Are there any specific requirements regarding the provision of evidence to the court? No specific requirements are provided for; consequently, in such cases the general rules on evidence as laid down in the Italian law are applicable.
III. SANCTIONS
What are the possible civil sanctions and remedies for the infringement of the UCP provisions? The remedies for the infringement of the UCP provisions are those generally prescribed by the Civil Code; action for injunction and action for damages. The court may also declare the invalidity of a contract entered into by the consumer, when it is proved that the contract has been entered into by the consumer on the grounds of a mistaken consent. The action for injunction and damages can also be brought by consumers associations.
What are the possible criminal sanctions for the infringement of the UCP provisions? There are no criminal sanctions for the infringement of UCP Act.
What are the possible administrative sanctions for the infringement of the UCP provisions? AGCM can order injunctions and impose fines in the amount between €5,000.00 and €500,000.00. If the UCP practice relates to hazardous products which could threaten the safety of children, the minimum fine is €50,000. Additionally, if the trader fails to comply with the injunctions the AGCM may impose another administrative fine that can range from €10,000 to €150,000. In the event of repeated non-compliance, AGCM may orders the trader to suspend trading for a certain period of time.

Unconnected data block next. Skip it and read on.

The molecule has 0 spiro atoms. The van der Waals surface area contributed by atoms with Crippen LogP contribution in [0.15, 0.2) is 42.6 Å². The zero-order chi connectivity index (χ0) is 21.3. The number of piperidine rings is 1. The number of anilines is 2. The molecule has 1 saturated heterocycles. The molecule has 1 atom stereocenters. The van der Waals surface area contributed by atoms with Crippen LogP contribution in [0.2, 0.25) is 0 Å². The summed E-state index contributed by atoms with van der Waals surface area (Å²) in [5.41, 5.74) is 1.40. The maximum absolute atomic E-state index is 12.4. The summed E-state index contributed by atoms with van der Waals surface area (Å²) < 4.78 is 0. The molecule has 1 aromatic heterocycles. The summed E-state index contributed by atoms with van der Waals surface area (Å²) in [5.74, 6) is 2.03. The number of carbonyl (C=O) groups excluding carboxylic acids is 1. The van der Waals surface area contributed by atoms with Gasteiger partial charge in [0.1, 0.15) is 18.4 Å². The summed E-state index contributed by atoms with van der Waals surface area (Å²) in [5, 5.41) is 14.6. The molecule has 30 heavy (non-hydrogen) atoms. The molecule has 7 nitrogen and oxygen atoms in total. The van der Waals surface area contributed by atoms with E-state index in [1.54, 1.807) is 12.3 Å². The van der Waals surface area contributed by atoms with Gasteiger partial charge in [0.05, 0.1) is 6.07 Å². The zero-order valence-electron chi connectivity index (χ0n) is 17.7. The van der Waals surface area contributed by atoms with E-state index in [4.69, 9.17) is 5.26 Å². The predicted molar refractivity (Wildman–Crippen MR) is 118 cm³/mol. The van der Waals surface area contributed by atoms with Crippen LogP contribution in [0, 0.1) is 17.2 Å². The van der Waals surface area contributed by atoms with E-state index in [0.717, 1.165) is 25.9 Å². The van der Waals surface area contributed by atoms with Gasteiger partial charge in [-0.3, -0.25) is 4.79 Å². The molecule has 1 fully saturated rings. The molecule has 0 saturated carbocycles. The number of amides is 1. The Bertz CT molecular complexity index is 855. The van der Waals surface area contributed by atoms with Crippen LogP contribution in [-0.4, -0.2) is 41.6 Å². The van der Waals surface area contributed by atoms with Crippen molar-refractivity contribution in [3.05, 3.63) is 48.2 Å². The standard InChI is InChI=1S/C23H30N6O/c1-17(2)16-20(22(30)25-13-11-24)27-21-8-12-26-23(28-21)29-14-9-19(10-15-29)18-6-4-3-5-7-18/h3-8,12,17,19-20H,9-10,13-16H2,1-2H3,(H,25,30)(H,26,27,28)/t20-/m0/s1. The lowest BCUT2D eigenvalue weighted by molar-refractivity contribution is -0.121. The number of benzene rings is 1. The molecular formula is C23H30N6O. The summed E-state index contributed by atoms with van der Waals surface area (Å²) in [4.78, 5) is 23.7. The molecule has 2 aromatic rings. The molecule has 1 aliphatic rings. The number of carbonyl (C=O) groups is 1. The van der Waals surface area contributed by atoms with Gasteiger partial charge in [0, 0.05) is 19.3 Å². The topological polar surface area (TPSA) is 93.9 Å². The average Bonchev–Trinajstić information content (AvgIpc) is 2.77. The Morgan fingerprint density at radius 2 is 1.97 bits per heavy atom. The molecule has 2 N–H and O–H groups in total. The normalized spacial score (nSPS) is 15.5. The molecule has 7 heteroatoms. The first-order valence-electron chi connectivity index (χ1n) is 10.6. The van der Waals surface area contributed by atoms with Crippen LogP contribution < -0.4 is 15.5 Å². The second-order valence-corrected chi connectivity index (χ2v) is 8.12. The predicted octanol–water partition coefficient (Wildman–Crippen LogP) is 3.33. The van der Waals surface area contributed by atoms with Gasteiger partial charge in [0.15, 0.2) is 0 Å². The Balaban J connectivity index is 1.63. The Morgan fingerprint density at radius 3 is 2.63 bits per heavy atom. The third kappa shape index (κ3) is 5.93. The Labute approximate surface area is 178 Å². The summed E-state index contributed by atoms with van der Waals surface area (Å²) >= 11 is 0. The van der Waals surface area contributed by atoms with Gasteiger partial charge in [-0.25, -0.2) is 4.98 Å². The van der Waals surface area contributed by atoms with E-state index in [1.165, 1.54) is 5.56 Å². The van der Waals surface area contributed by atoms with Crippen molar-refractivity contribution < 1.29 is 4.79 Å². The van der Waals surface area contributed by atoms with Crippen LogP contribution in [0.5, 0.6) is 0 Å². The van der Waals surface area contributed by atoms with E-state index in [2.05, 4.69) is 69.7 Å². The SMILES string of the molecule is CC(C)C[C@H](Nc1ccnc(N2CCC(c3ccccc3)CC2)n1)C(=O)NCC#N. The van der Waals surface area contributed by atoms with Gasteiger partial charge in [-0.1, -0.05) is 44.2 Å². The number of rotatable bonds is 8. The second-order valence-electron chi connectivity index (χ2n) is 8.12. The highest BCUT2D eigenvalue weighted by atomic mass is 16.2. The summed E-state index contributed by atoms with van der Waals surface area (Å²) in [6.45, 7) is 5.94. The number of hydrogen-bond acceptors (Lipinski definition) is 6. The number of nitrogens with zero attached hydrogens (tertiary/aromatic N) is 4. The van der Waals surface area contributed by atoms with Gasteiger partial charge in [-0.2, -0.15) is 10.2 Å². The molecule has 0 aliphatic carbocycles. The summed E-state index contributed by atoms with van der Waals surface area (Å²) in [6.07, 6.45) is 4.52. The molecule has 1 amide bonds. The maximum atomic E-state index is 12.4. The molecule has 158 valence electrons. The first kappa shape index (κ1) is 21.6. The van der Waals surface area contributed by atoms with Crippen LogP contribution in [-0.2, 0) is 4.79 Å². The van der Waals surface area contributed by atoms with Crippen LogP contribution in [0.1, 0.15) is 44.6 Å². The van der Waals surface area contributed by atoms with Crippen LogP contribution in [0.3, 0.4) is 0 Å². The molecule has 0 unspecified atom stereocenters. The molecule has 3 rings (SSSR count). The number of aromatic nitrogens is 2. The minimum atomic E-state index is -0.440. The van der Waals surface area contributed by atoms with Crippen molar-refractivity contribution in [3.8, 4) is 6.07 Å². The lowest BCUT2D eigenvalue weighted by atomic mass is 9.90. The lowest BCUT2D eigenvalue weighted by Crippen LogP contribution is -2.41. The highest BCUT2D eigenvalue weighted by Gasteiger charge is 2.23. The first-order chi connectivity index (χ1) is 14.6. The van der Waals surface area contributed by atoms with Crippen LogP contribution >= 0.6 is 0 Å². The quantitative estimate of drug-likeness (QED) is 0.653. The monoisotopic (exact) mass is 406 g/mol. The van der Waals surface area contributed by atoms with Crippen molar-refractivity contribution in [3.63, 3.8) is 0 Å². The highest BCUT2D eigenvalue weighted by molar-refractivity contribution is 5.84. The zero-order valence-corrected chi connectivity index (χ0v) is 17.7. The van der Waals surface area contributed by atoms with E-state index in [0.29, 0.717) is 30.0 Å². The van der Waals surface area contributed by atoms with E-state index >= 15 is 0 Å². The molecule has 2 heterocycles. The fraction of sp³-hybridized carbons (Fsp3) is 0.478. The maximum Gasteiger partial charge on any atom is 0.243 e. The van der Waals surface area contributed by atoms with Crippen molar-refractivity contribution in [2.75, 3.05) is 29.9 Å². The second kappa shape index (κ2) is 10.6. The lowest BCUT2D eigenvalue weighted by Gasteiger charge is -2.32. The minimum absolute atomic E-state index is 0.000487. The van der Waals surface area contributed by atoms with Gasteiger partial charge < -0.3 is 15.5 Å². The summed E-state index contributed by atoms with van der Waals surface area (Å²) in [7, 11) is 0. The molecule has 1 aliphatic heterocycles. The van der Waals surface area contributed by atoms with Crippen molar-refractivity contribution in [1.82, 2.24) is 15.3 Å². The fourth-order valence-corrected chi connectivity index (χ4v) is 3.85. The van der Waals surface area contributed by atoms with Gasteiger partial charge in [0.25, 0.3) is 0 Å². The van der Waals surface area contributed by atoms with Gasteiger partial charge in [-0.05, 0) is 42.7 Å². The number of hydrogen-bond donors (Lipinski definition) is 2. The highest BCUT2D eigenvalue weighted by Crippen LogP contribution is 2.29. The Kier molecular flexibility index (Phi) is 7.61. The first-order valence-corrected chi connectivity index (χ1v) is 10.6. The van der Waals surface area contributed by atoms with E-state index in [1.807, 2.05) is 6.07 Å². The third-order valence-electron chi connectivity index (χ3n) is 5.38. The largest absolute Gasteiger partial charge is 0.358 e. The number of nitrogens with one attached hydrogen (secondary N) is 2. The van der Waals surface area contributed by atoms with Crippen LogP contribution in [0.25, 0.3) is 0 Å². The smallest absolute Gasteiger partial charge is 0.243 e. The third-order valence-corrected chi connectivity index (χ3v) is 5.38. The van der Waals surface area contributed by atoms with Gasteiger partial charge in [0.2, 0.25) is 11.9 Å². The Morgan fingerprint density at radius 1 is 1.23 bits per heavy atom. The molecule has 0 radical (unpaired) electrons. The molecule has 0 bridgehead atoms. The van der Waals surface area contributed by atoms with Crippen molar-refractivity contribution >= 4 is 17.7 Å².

What are the contractual consequences of an administrative order or a judgement relating to an unfair commercial practice on an individual transaction? If the AGCM or a competent civil Court concludes that an undertaking has put in place an unfair commercial practice, the consumer that may use this order or judgment to prove that there was a mistaken consent and to obtain, through a Court action, a declaratory of invalidity of the contract.